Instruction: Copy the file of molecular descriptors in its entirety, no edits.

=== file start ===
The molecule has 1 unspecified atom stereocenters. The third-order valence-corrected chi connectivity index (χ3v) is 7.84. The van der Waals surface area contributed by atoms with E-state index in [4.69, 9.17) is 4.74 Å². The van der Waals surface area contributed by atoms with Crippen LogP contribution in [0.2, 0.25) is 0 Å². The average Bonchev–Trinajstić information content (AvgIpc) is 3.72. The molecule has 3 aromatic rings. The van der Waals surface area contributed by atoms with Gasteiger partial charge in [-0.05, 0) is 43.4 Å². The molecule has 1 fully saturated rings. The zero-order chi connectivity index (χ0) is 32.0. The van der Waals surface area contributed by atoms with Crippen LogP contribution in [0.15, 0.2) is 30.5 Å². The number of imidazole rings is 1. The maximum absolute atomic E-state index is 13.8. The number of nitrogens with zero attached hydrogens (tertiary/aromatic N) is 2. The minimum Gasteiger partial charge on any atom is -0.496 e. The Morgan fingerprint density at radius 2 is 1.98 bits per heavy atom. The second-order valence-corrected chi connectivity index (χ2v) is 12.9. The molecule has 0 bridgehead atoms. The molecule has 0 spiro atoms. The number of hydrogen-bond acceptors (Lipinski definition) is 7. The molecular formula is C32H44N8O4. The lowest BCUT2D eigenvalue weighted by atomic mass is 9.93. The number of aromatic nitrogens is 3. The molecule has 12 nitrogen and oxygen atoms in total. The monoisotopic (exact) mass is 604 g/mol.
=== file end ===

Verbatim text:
The molecule has 1 unspecified atom stereocenters. The third-order valence-corrected chi connectivity index (χ3v) is 7.84. The van der Waals surface area contributed by atoms with E-state index in [4.69, 9.17) is 4.74 Å². The van der Waals surface area contributed by atoms with Crippen LogP contribution in [0.2, 0.25) is 0 Å². The average Bonchev–Trinajstić information content (AvgIpc) is 3.72. The molecule has 3 aromatic rings. The van der Waals surface area contributed by atoms with Gasteiger partial charge in [-0.05, 0) is 43.4 Å². The molecule has 1 fully saturated rings. The zero-order chi connectivity index (χ0) is 32.0. The van der Waals surface area contributed by atoms with Crippen LogP contribution in [0.15, 0.2) is 30.5 Å². The number of imidazole rings is 1. The maximum absolute atomic E-state index is 13.8. The number of nitrogens with zero attached hydrogens (tertiary/aromatic N) is 2. The minimum Gasteiger partial charge on any atom is -0.496 e. The Morgan fingerprint density at radius 2 is 1.98 bits per heavy atom. The second-order valence-corrected chi connectivity index (χ2v) is 12.9. The molecule has 0 bridgehead atoms. The molecule has 0 spiro atoms. The number of hydrogen-bond acceptors (Lipinski definition) is 7. The molecular formula is C32H44N8O4. The lowest BCUT2D eigenvalue weighted by atomic mass is 9.93. The number of aromatic nitrogens is 3. The molecule has 12 nitrogen and oxygen atoms in total. The monoisotopic (exact) mass is 604 g/mol.